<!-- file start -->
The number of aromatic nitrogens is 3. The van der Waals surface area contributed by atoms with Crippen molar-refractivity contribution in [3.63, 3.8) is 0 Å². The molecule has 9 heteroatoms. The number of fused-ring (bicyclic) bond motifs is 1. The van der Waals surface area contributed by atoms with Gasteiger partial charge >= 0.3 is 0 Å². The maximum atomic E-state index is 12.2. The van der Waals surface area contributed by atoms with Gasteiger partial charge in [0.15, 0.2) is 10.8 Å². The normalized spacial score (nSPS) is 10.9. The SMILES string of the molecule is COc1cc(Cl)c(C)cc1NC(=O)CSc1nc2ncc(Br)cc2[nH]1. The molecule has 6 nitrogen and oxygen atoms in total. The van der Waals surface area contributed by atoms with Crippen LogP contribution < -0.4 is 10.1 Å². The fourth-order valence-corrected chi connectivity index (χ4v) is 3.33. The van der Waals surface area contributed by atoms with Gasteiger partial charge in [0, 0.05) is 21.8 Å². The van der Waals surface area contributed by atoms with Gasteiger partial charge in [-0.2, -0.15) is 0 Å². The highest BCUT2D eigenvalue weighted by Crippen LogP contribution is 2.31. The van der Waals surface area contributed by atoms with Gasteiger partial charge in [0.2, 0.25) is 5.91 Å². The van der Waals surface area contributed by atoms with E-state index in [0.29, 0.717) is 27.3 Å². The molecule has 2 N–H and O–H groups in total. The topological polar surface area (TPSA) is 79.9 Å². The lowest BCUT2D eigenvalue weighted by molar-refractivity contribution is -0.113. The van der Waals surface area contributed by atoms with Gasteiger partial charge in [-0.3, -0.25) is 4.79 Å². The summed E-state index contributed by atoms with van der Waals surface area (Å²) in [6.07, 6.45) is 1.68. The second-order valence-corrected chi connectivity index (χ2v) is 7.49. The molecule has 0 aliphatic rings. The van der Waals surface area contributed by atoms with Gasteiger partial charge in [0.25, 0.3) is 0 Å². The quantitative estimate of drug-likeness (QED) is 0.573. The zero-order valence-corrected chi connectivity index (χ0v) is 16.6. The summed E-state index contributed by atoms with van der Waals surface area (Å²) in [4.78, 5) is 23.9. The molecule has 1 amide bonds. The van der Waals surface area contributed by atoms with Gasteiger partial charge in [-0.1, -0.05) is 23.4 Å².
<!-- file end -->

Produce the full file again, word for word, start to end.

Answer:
The number of aromatic nitrogens is 3. The van der Waals surface area contributed by atoms with Crippen molar-refractivity contribution in [3.63, 3.8) is 0 Å². The molecule has 9 heteroatoms. The number of fused-ring (bicyclic) bond motifs is 1. The van der Waals surface area contributed by atoms with Gasteiger partial charge >= 0.3 is 0 Å². The maximum atomic E-state index is 12.2. The van der Waals surface area contributed by atoms with Gasteiger partial charge in [0.15, 0.2) is 10.8 Å². The normalized spacial score (nSPS) is 10.9. The SMILES string of the molecule is COc1cc(Cl)c(C)cc1NC(=O)CSc1nc2ncc(Br)cc2[nH]1. The molecule has 6 nitrogen and oxygen atoms in total. The van der Waals surface area contributed by atoms with Crippen LogP contribution < -0.4 is 10.1 Å². The fourth-order valence-corrected chi connectivity index (χ4v) is 3.33. The van der Waals surface area contributed by atoms with Gasteiger partial charge in [0, 0.05) is 21.8 Å². The van der Waals surface area contributed by atoms with Gasteiger partial charge in [-0.2, -0.15) is 0 Å². The highest BCUT2D eigenvalue weighted by Crippen LogP contribution is 2.31. The van der Waals surface area contributed by atoms with Gasteiger partial charge in [0.2, 0.25) is 5.91 Å². The van der Waals surface area contributed by atoms with E-state index in [0.29, 0.717) is 27.3 Å². The molecule has 2 N–H and O–H groups in total. The topological polar surface area (TPSA) is 79.9 Å². The lowest BCUT2D eigenvalue weighted by molar-refractivity contribution is -0.113. The van der Waals surface area contributed by atoms with Gasteiger partial charge in [-0.3, -0.25) is 4.79 Å². The summed E-state index contributed by atoms with van der Waals surface area (Å²) in [6.07, 6.45) is 1.68. The second-order valence-corrected chi connectivity index (χ2v) is 7.49. The molecule has 0 aliphatic rings. The van der Waals surface area contributed by atoms with Gasteiger partial charge in [0.25, 0.3) is 0 Å². The quantitative estimate of drug-likeness (QED) is 0.573. The zero-order valence-corrected chi connectivity index (χ0v) is 16.6. The summed E-state index contributed by atoms with van der Waals surface area (Å²) in [4.78, 5) is 23.9. The molecule has 1 amide bonds. The van der Waals surface area contributed by atoms with Gasteiger partial charge in [-0.1, -0.05) is 23.4 Å².